The degree to which rheumatoid arthritis
affects your daily activities depends in part on how well you cope with the disease. Physical and occupational therapists can help you devise strategies to cope with specific limitations you may experience as the result of weakness or pain. Here are some general suggestions to help you cope:Keep a positive attitude
. With your doctor, make a plan for managing your arthritis
. This will help you feel in charge of your disease. Studies show that people who take control of their treatment and actively manage their arthritis
experience less pain and make fewer visits to the doctor. Use assistive devices
. A painful knee may need a brace for support. You might also want to use a cane to take some of the stress
off the joint
as you walk. Use the cane in the hand opposite the affected joint. If your hands are affected, various helpful tools and gadgets are available to help you maintain an active lifestyle. Contact your pharmacy or doctor for information on ordering items that may help you the most.
Know your limits. Rest when you're tired. Arthritis
can make you prone to fatigue and muscle weakness. A rest or short nap that doesn't interfere with nighttime sleep
Avoid grasping actions that strain your finger joints. Instead of using a clutch purse, for example, select one with a shoulder strap. Use hot water to loosen a jar lid and pressure from your palm to open it, or use a jar opener. Don't twist or use your joints forcefully.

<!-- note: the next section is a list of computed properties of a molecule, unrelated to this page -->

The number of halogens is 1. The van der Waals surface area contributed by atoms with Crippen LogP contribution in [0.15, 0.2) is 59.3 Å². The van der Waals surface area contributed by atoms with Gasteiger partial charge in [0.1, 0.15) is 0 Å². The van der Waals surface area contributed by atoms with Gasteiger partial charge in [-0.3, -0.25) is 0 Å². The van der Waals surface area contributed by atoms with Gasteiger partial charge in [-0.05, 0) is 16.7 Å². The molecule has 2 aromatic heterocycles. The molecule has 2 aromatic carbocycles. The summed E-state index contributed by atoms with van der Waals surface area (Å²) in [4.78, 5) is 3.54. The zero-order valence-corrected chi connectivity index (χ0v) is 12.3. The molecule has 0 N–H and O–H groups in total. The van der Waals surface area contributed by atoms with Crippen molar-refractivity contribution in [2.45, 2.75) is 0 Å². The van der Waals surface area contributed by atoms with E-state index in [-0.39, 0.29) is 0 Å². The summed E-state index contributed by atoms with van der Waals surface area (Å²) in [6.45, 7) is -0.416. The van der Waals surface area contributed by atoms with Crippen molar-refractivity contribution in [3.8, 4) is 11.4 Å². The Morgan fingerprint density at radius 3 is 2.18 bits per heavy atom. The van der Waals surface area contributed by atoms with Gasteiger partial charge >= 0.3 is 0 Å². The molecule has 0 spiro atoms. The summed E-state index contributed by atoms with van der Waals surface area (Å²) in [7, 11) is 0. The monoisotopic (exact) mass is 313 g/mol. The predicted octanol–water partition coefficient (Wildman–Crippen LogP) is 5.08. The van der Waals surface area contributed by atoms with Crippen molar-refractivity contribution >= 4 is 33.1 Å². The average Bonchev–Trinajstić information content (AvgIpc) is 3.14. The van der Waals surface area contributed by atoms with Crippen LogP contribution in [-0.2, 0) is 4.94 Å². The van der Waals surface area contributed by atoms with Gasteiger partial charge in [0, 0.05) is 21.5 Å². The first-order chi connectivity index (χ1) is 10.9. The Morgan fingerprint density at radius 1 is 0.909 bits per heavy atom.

Spread the weight of an object over several joints. For instance, use both hands to lift a heavy pan.
Take a break. Periodically relax and stretch. Maintain good posture
. Poor posture causes uneven weight distribution and may strain ligaments and muscles. The easiest way to improve your posture is by walking
. Some people find that swimming also helps improve their posture. Use your strongest muscles and favor large joints
. Don't push open a heavy glass door. Lean into it. To pick up an object, bend your knees and squat while keeping your back straight.FAQs on ArthritisRelated ArticlesTypes of arthritisChemicals in 'hot' Chili Peppers Confirmed to be a Cause ofExercising Your Way to Arthritis ReliefWhat is arthritisWhat causes rheumatoid arthritis?Coping skills for rheumatoid arthritisSelf-care for rheumatoid arthritishttp://www.cnn.com/HEALTH/library/DS/00020.html
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